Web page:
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Article
Peer-Review Record

Oxygen-Deficient Stannic Oxide/Graphene for Ultrahigh-Performance Supercapacitors and Gas Sensors

Nanomaterials 2021, 11(2), 372; https://doi.org/10.3390/nano11020372
by 1,2,*, 3, 1,2 and 4
Reviewer 1: Anonymous
Reviewer 2: Anonymous
Reviewer 3: Anonymous
Nanomaterials 2021, 11(2), 372; https://doi.org/10.3390/nano11020372
Received: 7 January 2021 / Revised: 23 January 2021 / Accepted: 26 January 2021 / Published: 2 February 2021
(This article belongs to the Special Issue State-of-the-Art Nanomaterials and Nanotechnology in China)

Round 1

Reviewer 1 Report

This work reports the synthesis of a composite material constituted of oxygen-deficient SnO2 sub-micrometer particles and reduced graphene oxide (rGO). There are two proposed applications for these materials: supercapacitor electrode and gas-sensing (particularly methane). The concept for a SnO2 / rGO nanocomposite has already been proposed in the literature for electrochemical applications in several published research papers. In order to reach the publication stage, the authors should address many important issues.

Specifically, the most important are:

  • The novelty element in the synthesis method should be clearly highlighted in the manuscript in relation with the existing literature
  • The authors claim that the obtained SnO2 particles are oxygen-deficient; the main proof for it comes from a slight shift in binding energy of the Sn 3d doublet in the photoelectron spectrum. However, only one reference is provided ([38]). Since this is quite a strong claim, it is suggested to provide more references, specifically pertaining oxygen-vacancies in SnO2, if possible. Moreover, it would be interesting to provide also the XPS characterization of the SnO2 material without rGO.
  • The authors should include in the discussion of results a comparison of performance as supercapacitor electrode and gas-sensor with the existing literature on SnO2-based materials

In addition, the following improvements are suggested:

  • The resolution of figure 2 and figure 3 is low and it is hard to appreciate the electron microscopy images
  • It would be interesting to have BET and XPS results for the SnO2 material without rGO
  • In figure 5, the deconvolution of the O 1s region provides no peak identification of the components

Author Response

We appreciate these nice comments from the reviewer. Please see the attachment.

Author Response File: Author Response.pdf

Reviewer 2 Report

Author has investigated on the synthesis of Oxygen-Deficient Stannic Oxide/Graphene for Ultrahigh-Performance Supercapacitors and Gas Sensors application. I would like to suggest few comments to author to consider before its publication.

  1. Raman analysis of both samples should be included in the revised manuscript.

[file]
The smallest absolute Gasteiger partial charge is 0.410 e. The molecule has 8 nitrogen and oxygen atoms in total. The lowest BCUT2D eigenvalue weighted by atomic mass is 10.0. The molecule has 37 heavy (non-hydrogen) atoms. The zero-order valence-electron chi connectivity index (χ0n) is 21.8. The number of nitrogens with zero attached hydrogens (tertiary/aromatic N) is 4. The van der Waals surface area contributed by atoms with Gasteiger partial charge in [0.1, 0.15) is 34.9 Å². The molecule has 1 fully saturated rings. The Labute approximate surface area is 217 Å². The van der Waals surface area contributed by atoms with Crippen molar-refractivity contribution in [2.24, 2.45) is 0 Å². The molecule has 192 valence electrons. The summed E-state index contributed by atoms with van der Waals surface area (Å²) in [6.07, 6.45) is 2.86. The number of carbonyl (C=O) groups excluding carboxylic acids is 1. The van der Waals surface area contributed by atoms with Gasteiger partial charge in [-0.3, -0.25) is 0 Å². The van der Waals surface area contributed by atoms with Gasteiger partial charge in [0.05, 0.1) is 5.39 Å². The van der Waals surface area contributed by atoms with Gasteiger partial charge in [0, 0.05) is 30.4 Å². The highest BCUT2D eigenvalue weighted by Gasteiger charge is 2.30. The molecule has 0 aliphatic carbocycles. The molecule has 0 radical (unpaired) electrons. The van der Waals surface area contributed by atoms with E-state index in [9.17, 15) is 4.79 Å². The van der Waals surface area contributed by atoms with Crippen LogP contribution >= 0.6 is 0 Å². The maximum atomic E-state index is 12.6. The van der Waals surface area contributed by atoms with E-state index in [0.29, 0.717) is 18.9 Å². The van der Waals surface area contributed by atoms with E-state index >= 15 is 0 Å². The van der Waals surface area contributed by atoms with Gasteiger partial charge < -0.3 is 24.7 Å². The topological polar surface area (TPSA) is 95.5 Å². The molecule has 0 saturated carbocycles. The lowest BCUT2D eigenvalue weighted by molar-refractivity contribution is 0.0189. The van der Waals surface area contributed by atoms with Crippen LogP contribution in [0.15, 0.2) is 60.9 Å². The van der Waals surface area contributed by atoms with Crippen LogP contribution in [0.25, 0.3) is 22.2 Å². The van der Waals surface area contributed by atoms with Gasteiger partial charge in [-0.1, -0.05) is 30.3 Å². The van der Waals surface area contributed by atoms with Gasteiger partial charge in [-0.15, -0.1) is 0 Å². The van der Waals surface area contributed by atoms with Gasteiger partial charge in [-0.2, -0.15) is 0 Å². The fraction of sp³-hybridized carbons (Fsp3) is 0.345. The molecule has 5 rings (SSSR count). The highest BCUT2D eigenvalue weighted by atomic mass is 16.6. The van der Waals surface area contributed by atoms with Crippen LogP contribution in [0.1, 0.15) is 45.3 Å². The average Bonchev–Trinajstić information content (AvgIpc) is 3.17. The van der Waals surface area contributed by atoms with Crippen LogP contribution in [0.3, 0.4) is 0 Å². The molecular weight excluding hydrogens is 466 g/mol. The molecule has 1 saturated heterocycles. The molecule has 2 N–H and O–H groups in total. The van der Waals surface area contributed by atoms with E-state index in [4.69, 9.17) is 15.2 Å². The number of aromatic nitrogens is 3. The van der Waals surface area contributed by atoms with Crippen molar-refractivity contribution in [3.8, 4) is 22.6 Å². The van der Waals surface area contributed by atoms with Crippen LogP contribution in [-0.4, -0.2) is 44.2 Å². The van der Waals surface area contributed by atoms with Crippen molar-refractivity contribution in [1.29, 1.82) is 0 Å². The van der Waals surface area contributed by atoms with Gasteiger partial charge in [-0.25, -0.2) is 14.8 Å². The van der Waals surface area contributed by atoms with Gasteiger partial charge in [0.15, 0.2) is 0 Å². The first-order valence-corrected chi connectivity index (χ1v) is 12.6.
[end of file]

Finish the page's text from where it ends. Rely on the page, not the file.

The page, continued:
2. It would be interesting to see the elemental analysis (EDS spectroscopy and or elemental mapping) of both samples.
  3. The cycling stability of supercapacitor electrodes in Fig. 7b seems to be around 88% at 1000 cycles and what would be the stability after 2000 cycles?
  4. The stability of r-SnO2/GN nanocomposites towards gas sensor (Fig. 8) should be included.

Author Response

We appreciate these nice comments from the reviewer. Please see the attachment.

Author Response File: Author Response.pdf

Reviewer 3 Report

The authors report SnO2/graphene nanocomposites for supercapacitor and gas sensor applications. The results are clear that the nanocomposite has vividly enhanced performance compared with SnO2. I do recommend the publication of the manuscript in the journal. However, there are several issues that should be clarified prior to publication. 1. Raman or other similar spectroscopy is needed to confirm the existence of graphene in the composite. 2. For supercapacitors, there are many studies on metal oxide/graphene composites reported. Please compared the performance of the material with them. Table might be needed. 3. How did you optimize the content of graphene for the composite? 4. For the sensor application, base resistance of the materials is important. Resistances of SnO2 and the nanocomposite should be compared. Are both materials n-type? Since graphene is p-type , the nanocomposite can show p-type conduction depending on the content of it. 5. The gas response vs concentration plot can be changed to show better linearity: response vs (concentration)^1/2 (or log(concentration) or log (response) vs log (concentration)

Author Response

We appreciate these nice comments from the reviewer. Please see the attachment.

Author Response File: Author Response.pdf

Round 2

Reviewer 1 Report

The authors have improved the manuscript following the suggestions by the reviewer; therefore, this work deserves publication in the present form.

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